Tourgee had to show both of these characteristics — the corrupting nature of slaveholding and the corrupting nature of institutional racism. It would have been very poor fiction indeed to avoid the hateful language of those people who couldn’t even see the hatefulness of their language and behavior. This from chapter six, between a white, former-slaver neighbor and Mrs. Servosse, wife of “the Colonel”:  

“Until the war was over, I think, if there was any one thing that I believed stronger and clearer and firmer than another, it was the n-----s were made for slaves; and cotton, terbacker, sugar-can, an’ rice, were made for them to raise, and could not be raised in any other way. Now I’m most ready to say that I’ll be dog-goned if I know what I do believe. I know the n-----s are free, and, for all I can see, they are likely to stay so; but what’s to come on’t I don’t know.” 

“My husband,” said she, “thinks they will remain so, and become valuable citizens, and that the Southern people have actually gained by the war more than emancipation cost them.” 

“Yes, yes, I know,” said he: “I’ve heard the Colonel talk, and what he says looks mighty plausible too. I think it’s that has had a heap to do with unsettlin’ my faith. However, I do wish he would be more keerful. He don’t seem to realize that he’s among a people that ain’t used to his free and easy ways of talking about every thing. I’m afraid he’ll get into trouble. I know he means well, but he is so inconsiderate.”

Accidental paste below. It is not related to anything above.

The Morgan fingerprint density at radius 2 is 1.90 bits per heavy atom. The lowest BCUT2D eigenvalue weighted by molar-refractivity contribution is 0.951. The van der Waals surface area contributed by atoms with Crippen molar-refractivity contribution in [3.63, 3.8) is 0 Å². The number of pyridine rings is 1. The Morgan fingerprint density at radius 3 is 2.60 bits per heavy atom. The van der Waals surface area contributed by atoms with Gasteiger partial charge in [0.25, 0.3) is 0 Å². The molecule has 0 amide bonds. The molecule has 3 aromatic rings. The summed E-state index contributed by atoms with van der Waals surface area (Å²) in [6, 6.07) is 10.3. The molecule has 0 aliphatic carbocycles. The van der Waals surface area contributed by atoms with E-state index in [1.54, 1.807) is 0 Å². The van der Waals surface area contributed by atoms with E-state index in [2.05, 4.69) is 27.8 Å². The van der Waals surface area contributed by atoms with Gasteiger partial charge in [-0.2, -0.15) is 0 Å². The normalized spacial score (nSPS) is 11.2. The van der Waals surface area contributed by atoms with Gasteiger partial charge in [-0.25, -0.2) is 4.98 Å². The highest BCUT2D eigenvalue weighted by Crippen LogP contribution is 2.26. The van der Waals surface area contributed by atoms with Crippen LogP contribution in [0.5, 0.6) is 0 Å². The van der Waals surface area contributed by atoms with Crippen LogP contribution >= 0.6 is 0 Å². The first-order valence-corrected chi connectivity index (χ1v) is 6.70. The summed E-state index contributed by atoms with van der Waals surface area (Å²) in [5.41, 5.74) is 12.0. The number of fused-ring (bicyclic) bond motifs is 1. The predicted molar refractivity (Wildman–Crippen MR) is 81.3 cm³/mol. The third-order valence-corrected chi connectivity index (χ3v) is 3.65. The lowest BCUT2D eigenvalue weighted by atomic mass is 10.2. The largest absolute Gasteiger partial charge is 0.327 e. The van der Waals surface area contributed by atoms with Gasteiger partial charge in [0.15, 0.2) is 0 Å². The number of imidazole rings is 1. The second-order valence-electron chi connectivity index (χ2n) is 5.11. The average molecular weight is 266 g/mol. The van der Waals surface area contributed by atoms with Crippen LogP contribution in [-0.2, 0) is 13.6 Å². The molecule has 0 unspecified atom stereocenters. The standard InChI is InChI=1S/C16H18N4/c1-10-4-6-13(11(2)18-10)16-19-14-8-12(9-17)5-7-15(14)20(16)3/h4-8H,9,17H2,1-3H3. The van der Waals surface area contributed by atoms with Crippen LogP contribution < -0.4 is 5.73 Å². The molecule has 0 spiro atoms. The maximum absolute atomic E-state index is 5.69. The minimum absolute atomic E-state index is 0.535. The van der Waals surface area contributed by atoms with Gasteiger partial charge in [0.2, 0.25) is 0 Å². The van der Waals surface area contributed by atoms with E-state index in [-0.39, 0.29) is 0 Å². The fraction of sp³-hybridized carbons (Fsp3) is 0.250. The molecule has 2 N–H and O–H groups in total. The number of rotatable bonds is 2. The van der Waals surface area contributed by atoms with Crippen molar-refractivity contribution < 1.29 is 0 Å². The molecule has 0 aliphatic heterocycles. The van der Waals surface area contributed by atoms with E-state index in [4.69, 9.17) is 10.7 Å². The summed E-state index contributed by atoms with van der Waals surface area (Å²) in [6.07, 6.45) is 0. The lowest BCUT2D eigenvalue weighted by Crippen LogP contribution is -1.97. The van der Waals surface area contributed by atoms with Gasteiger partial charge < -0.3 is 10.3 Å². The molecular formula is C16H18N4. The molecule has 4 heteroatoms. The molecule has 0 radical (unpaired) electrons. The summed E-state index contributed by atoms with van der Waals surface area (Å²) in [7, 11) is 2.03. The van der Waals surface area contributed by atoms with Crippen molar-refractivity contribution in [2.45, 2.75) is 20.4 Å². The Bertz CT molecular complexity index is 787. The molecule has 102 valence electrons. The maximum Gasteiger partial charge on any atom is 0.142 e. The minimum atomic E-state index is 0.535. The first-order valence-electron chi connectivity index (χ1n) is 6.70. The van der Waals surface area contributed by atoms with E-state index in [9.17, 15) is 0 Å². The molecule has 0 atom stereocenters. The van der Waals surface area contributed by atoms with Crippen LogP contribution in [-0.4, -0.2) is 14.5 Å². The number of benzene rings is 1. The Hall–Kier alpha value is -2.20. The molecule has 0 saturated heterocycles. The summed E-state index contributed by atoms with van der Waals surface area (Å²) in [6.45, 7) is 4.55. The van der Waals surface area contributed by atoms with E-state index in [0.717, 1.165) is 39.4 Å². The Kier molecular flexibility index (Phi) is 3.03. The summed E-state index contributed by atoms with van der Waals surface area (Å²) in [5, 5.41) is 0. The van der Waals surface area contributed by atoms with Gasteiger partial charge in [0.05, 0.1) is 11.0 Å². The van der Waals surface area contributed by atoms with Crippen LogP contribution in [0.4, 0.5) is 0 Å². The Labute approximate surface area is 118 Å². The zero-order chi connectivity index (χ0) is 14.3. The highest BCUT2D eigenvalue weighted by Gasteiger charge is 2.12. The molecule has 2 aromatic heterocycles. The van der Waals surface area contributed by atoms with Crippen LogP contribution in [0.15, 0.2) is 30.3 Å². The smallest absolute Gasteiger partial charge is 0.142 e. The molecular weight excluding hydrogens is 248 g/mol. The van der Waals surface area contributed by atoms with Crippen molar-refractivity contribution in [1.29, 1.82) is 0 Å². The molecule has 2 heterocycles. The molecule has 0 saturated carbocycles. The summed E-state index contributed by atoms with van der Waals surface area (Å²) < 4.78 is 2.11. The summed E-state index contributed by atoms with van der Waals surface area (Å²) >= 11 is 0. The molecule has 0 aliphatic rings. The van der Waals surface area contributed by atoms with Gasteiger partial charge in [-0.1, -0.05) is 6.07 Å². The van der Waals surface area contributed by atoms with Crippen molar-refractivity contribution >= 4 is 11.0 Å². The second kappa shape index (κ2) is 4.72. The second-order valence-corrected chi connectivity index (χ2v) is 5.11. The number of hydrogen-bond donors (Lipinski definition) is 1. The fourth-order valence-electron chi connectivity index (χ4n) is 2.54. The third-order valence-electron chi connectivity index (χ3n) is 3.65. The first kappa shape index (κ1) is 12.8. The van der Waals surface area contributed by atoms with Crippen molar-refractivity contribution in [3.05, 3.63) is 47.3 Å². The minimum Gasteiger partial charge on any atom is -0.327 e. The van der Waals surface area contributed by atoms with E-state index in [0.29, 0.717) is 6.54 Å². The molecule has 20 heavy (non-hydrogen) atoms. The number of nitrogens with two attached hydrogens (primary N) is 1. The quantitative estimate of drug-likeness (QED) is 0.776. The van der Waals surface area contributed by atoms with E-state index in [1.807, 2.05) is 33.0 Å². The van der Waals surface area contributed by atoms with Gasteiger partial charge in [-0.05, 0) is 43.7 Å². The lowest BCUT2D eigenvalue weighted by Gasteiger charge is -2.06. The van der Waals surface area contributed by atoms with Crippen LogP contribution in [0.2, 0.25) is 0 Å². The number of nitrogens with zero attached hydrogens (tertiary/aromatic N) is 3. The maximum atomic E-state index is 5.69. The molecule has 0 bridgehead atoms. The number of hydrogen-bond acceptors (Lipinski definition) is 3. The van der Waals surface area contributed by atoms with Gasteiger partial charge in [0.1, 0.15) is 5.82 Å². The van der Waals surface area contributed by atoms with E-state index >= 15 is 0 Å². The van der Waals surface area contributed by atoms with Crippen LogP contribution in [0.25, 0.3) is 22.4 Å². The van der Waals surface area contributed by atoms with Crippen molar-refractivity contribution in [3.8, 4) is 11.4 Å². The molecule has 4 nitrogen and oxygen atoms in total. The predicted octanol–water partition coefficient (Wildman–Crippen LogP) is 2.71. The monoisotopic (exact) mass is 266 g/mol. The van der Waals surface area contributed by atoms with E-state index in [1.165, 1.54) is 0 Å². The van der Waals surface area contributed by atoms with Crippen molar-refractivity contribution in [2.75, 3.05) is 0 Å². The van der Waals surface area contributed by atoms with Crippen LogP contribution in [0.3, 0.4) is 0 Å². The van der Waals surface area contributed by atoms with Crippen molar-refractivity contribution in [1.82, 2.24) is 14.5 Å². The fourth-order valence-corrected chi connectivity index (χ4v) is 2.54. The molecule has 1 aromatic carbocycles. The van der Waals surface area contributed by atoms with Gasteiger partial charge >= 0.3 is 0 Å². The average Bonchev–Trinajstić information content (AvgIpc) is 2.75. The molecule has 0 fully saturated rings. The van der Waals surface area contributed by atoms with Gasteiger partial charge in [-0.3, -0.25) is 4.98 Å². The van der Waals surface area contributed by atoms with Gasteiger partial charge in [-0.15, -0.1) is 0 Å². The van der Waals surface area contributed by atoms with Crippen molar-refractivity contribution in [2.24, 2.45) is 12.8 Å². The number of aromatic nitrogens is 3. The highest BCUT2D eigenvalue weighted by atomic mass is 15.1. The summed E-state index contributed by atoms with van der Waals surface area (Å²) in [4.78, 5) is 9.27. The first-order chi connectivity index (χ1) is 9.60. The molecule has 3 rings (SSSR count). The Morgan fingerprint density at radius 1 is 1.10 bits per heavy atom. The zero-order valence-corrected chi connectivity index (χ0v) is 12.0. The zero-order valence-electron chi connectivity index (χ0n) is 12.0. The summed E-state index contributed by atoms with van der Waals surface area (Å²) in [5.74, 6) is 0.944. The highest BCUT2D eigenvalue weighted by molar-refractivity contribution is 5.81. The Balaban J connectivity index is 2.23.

This is an honest picture of America from 140 years ago, and it is relevant today. That golf-cart parader who called out so vociferously for “white power” in support of Trump at the old folks’ community in Florida? He could have just as easily called out the n-word. The people-who-call-themselves-white use “freedom” and “rights” and “religion” to play a complicated, yet ignorant, psychological projection, with an all-or-nothing mindset: Either conquer or be conquered.

Thus, they live in fear, which provokes them to violence.

In 1879, Tourgee, in his novel, told Americans where they were truly at, revealing the structures of hatred and their violent consequences. Here is his main character, the Fool, Colonel Comfort Servosse, speaking to his neighbor later in the same chapter quoted above: 

"No community has any right to have, cherish, or protect any institution which cannot bear the light of reason and free discussion." 

In 1896, after 17 more years of the people-who-call-themselves-white institutionalizing segregation, not just in the South, but everywhere in the U.S., Tourgee served as a pro-bono attorney for Homer Plessy, whose Supreme Court case, Plessy v. Ferguson, failed, leaving us with “separate but equal” for the next 60 years. 

Tourgee (who would be called an “ally” today), like Twain and Faulkner and Morrison and Malcolm X and Damon Young, knew the n-word — wicked, wild, dense with hatred — has power. Some of them knew/know other subtleties about the word. It’s worth thinking about as an academic subject, where emotion is not part of the conversation.

I sense a possibility of reconciliation in that space. But, in examining it, as with gunpowder, one must not forget to be careful and respectful of its inflammability.

And don’t call yourself white. 

Y.S. Fing approaches his subjects with an anti-racist attitude. He is also looking forward to the publication of his deceased father’s book of illustrated poetry, Perdition: Part One of the Profane Comedy, this year from New Academia Publishing.